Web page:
New Colorado State University Study Shows an Increase in Buying Direct from Farmers and at Farmers’ Markets

Consumer preferences for fresh produce has driven more people to choose to buy their fruits and vegetables straight from farms or at farmers’ markets, according to a new Colorado State University study.

Up to 30 percent of consumers prefer to buy their fresh produce from farmers’ markets and direct from producers, the study found, countering a long trend of increasing purchases through supermarkets and supercenters. The United States Department of Agriculture, or USDA, reported that between 1994 and 2006, the number of U.S. farmers’ markets more than doubled to more than 3,700, and the value of U.S. agricultural products directly sold increased 37 percent from $592 million to $812 million (

"Consumers who tended to buy directly rank variety available and support for local producers relatively higher than other consumers, suggesting a strong connection to local food systems and good motivation for producers to explore unique varieties and cultivars of fruits and vegetables," said Professor Dawn Thilmany, who conducted the study with Jennifer Keeling-Bond and Craig Bond, both assistant professors. All three are faculty in Colorado State’s Department of Agricultural and Resource Economics, part of the College of Agricultural Sciences.

It is not surprising that those who buy direct look for fresh, nutritious and locally grown produce, but it is interesting that they rank pesticide-free higher than organic produce (like other consumers), possibly suggesting a lack of understanding about organic certification, Thilmany said. Still, initial results suggest that those that purchase direct are willing to pay 7 percent to 23 percent more for produce that is differentiated by being organic, local or nutritionally superior, helping to offset the higher marketing costs of producers who may choose to target these food niches.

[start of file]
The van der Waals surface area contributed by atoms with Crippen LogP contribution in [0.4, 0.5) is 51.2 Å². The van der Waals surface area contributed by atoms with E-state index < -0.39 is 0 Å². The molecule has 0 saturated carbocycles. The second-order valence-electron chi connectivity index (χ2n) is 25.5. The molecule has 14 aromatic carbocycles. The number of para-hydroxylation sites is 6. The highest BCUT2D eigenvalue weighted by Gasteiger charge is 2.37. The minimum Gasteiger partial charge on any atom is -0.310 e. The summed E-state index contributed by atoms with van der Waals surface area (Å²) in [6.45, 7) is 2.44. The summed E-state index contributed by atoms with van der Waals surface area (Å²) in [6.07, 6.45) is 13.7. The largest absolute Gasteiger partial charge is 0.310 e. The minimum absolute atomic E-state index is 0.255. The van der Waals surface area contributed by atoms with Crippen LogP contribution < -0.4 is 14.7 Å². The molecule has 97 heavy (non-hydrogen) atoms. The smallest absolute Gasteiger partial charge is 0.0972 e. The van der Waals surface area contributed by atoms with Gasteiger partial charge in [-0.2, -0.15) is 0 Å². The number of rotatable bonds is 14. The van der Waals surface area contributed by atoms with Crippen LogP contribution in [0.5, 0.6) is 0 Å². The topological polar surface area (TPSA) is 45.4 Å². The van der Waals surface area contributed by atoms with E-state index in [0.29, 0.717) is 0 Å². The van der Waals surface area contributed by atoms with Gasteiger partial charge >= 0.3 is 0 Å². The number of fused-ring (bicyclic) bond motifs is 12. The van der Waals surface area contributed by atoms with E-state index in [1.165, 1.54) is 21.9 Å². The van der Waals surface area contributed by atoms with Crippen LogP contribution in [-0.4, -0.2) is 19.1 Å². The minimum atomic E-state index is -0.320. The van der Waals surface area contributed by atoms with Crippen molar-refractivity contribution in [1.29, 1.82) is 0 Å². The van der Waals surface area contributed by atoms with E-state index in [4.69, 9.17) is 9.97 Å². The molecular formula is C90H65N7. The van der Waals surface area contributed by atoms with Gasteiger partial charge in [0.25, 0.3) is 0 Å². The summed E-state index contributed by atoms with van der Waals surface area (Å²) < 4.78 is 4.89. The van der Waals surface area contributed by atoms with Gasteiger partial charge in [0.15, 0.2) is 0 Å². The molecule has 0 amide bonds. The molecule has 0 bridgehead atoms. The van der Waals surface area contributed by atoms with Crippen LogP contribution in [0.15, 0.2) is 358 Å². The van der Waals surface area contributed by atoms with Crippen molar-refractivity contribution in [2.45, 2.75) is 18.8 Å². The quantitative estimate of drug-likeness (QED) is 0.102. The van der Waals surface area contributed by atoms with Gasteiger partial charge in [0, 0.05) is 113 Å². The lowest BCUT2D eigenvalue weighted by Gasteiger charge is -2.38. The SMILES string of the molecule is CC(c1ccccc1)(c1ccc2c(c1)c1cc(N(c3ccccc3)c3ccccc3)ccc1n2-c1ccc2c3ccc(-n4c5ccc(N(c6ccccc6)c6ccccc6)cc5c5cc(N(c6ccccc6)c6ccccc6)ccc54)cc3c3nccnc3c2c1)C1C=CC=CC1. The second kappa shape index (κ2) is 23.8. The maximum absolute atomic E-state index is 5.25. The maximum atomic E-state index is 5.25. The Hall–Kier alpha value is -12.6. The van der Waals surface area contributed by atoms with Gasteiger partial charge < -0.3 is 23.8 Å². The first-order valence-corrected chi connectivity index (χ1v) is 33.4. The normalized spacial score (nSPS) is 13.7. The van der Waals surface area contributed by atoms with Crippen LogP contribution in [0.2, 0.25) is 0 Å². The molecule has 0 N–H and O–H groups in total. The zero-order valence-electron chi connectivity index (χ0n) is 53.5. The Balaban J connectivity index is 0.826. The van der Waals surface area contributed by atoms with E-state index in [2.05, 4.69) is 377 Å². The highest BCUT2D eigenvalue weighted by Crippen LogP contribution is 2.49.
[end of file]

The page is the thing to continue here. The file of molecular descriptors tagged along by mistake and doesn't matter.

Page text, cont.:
The study also revealed a snapshot of typical farmers-market customers and other direct consumers. They tend to be older and spend more on produce, live in midsize markets (from 50,000 to 500,000 in population), and are more likely to be upper-middle income compared to supermarket consumers.

Thilmany said farmers and produce sellers at farmers’ markets often hope to increase their profits by directly marketing to consumers, thereby avoiding middlemen, but the success of such strategies requires continued consumer support and community support for farmers’ market venues and other entrepreneurial marketing ventures by producers.

A fact sheet on the study can be found online at